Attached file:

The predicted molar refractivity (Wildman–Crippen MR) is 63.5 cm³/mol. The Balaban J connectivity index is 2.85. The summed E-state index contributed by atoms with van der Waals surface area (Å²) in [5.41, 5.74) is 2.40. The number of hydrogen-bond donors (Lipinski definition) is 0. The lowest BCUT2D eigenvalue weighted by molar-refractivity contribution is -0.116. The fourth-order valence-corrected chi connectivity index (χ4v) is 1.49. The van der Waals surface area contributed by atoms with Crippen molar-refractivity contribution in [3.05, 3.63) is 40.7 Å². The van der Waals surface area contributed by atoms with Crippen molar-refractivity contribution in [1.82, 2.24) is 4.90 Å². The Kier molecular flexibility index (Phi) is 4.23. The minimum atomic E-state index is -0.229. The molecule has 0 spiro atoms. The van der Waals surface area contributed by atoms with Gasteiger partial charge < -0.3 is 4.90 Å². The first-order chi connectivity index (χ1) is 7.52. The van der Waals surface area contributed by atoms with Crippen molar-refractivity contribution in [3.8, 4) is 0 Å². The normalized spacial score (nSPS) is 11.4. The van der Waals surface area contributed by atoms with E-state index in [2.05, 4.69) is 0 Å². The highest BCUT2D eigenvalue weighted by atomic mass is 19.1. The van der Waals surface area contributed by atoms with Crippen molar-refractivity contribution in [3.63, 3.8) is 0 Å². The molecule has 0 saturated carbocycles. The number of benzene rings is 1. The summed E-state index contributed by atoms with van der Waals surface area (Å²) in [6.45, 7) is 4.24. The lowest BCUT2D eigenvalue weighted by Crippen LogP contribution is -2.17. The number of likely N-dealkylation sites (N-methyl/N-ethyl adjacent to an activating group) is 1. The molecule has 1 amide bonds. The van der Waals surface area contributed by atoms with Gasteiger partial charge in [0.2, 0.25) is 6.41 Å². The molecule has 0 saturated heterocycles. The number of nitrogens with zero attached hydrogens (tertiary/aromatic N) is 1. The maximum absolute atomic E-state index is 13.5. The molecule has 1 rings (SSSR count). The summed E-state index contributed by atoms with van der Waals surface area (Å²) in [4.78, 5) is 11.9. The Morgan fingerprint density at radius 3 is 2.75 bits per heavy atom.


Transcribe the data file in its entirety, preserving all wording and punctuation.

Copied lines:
The predicted molar refractivity (Wildman–Crippen MR) is 63.5 cm³/mol. The Balaban J connectivity index is 2.85. The summed E-state index contributed by atoms with van der Waals surface area (Å²) in [5.41, 5.74) is 2.40. The number of hydrogen-bond donors (Lipinski definition) is 0. The lowest BCUT2D eigenvalue weighted by molar-refractivity contribution is -0.116. The fourth-order valence-corrected chi connectivity index (χ4v) is 1.49. The van der Waals surface area contributed by atoms with Crippen molar-refractivity contribution in [3.05, 3.63) is 40.7 Å². The van der Waals surface area contributed by atoms with Crippen molar-refractivity contribution in [1.82, 2.24) is 4.90 Å². The Kier molecular flexibility index (Phi) is 4.23. The minimum atomic E-state index is -0.229. The molecule has 0 spiro atoms. The van der Waals surface area contributed by atoms with Gasteiger partial charge < -0.3 is 4.90 Å². The first-order chi connectivity index (χ1) is 7.52. The van der Waals surface area contributed by atoms with Crippen molar-refractivity contribution in [3.8, 4) is 0 Å². The normalized spacial score (nSPS) is 11.4. The van der Waals surface area contributed by atoms with E-state index in [2.05, 4.69) is 0 Å². The highest BCUT2D eigenvalue weighted by atomic mass is 19.1. The van der Waals surface area contributed by atoms with Crippen molar-refractivity contribution in [3.63, 3.8) is 0 Å². The molecule has 0 saturated carbocycles. The number of benzene rings is 1. The summed E-state index contributed by atoms with van der Waals surface area (Å²) in [6.45, 7) is 4.24. The lowest BCUT2D eigenvalue weighted by Crippen LogP contribution is -2.17. The number of likely N-dealkylation sites (N-methyl/N-ethyl adjacent to an activating group) is 1. The molecule has 1 amide bonds. The van der Waals surface area contributed by atoms with Gasteiger partial charge in [0.2, 0.25) is 6.41 Å². The molecule has 0 saturated heterocycles. The number of nitrogens with zero attached hydrogens (tertiary/aromatic N) is 1. The maximum absolute atomic E-state index is 13.5. The molecule has 1 rings (SSSR count). The summed E-state index contributed by atoms with van der Waals surface area (Å²) in [4.78, 5) is 11.9. The Morgan fingerprint density at radius 3 is 2.75 bits per heavy atom.